Book #007: The Handmaid’s Tale by Margaret Atwood (5.0/5).

There’s a space in my heart reserved solely for dystopian novels, movies and television series, so it comes as no surprise that I really enjoyed reading this book.

In The Handmaid’s Tale, the United States’ democratic government is usurped by a theocracy. In this oppressive, patiarchal government, there’s a system of Wives, Aunts, Marthas, and Handmaids for the women, and for the men, Commanders and Guardians. Regardless of your position in this new government, you are under the watch of The Eyes.

Women who are unable to assume their roles in this system are considered Unwomen and cast off into The colonies, which is itself a death sentence. Those (both male and female) who commit crimes against the government are hung on The Wall, a reminder to the rest of what will become of those who are part of the resistance.

Atwood writes in first person in this novel. Offred, a Handmaid who has somewhat assimilated into her role, is our protagonist.

The Handmaids are prisoners. After being tortured into submission by the Aunts, they are sent off to the houses of their Commanders. They wear red robes and white headscarves, walk head low and talk in whispers for fear of being heard. They are stripped of their identities, their names, and made to take up patronymics. Like Offred, who was once called June, who once had a life, a husband named Luke, a five-year-old daughter, a mother, a job, even a bestfriend. Now Offred, a Handmaid, a uterus to bear children for the barren wives of as many Commanders as it allows her.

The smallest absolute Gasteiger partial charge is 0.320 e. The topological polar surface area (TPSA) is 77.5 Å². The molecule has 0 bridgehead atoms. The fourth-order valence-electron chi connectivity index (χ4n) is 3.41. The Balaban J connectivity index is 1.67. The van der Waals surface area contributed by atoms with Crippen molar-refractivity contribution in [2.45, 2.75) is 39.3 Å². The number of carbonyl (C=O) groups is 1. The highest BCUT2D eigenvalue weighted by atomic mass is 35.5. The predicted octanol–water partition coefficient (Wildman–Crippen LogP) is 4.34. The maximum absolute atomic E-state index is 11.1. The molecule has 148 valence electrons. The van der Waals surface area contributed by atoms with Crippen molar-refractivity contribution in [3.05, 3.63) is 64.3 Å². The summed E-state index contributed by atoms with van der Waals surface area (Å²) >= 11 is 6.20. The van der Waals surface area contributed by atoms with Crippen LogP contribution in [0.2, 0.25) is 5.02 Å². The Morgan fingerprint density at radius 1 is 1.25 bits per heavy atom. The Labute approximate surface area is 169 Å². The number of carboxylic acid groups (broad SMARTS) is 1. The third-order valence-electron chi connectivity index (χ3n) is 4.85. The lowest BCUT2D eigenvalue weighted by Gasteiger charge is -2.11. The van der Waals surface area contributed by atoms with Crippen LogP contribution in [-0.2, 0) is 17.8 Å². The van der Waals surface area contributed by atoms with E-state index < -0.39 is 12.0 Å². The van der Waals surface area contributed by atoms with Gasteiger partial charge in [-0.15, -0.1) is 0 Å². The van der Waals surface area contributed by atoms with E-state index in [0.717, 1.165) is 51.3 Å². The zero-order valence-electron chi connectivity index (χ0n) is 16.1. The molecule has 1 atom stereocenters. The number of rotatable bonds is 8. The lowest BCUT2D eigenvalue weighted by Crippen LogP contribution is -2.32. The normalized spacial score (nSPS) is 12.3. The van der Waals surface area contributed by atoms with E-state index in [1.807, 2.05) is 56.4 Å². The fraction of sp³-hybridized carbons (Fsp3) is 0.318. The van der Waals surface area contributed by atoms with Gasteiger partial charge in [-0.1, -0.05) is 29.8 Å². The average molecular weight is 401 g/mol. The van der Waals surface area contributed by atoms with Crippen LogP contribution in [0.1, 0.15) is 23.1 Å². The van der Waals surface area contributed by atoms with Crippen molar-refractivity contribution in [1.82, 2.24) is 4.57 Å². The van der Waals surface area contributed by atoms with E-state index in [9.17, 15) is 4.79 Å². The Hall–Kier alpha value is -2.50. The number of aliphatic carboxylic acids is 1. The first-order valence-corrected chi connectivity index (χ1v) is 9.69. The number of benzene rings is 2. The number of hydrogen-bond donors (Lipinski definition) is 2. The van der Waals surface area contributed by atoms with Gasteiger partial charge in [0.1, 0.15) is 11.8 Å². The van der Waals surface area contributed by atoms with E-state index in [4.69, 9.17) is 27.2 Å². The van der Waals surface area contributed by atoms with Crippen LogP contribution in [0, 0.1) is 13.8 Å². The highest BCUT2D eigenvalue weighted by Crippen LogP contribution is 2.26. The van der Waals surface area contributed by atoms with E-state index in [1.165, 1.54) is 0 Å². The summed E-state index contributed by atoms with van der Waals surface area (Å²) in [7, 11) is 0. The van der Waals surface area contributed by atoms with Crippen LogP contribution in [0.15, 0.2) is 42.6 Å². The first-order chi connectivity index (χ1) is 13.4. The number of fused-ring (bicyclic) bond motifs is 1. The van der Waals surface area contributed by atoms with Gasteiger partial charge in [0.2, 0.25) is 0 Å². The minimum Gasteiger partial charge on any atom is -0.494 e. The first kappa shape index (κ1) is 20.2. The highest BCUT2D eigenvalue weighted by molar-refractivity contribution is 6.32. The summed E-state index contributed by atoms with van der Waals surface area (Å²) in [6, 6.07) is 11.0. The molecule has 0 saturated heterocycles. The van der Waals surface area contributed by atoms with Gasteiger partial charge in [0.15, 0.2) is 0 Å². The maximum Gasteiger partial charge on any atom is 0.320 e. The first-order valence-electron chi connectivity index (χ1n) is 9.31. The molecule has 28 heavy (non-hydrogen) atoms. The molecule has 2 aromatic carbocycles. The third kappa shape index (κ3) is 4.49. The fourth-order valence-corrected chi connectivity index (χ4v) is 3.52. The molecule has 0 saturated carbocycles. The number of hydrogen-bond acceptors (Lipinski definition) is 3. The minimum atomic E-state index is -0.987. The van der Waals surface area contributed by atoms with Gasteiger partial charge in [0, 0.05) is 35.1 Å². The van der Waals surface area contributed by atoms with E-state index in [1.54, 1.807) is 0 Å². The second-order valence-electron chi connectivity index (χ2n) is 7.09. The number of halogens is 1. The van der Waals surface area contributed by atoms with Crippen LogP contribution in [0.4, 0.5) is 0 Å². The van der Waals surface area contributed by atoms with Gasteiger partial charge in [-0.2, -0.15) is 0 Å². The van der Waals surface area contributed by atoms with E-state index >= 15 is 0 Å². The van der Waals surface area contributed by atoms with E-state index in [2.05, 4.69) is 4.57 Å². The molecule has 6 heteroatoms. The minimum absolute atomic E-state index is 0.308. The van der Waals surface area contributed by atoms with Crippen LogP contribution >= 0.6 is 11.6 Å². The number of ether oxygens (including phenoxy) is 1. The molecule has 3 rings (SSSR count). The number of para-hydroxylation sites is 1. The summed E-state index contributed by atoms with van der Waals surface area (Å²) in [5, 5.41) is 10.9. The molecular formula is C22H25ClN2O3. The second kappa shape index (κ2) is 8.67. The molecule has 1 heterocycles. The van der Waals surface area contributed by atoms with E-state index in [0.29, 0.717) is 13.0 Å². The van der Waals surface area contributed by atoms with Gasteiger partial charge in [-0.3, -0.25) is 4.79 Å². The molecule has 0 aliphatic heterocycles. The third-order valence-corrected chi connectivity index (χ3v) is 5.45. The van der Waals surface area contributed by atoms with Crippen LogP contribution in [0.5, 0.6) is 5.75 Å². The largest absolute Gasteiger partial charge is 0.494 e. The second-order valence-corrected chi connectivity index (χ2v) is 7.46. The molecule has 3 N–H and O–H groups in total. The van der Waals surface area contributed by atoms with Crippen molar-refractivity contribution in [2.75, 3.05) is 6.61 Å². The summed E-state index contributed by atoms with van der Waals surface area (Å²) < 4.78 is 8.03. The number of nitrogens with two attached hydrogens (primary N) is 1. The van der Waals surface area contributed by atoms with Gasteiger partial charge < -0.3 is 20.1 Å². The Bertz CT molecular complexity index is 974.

“We are two-legged wombs, that’s all: sacred vessels, ambulatory chalices.”, Atwood writes.

Offred recounts moments from her past (pre-Gilead) as she tries to make sense of her present. She is now a Handmaid to Serena Joy in the house of her Commander and under the care of Rita and Cora, both Marthas. But she hasn’t forgotten who she really is, who she was. She muses over it, her past, wonders about the world she was forced to leave behind, her daughter, her husband, her mother, her bestfriend. She toys with the idea of escaping again, but a part of her clings onto the hope that things will be back to normal and she will be reunited with them again.

If you’re looking for something to sink into, this is it. It’s lengthy, and puzzling, a bit scary even. The writing is raw. And when I say raw, what I mean is this book will take you there. I feel like I know every nook and cranny of Offred’s bedroom. I feel like I’ve slept in her wardrobe and traced my index finger over the words nolite te bastardes carborondurum.

I really love the way Margaret Atwood writes. And I say this about every book I read but I really mean it this time when I say I want to emulate her work. I want to be under her tutelage. I want to read more of what she has written!

This is one book I’m going to read again, and again.

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Amarachi Ike writes from Enugu, where she is currently studying Medicine at the University of Nigeria. She is an essayist, fiction writer, blogger and aspiring author.

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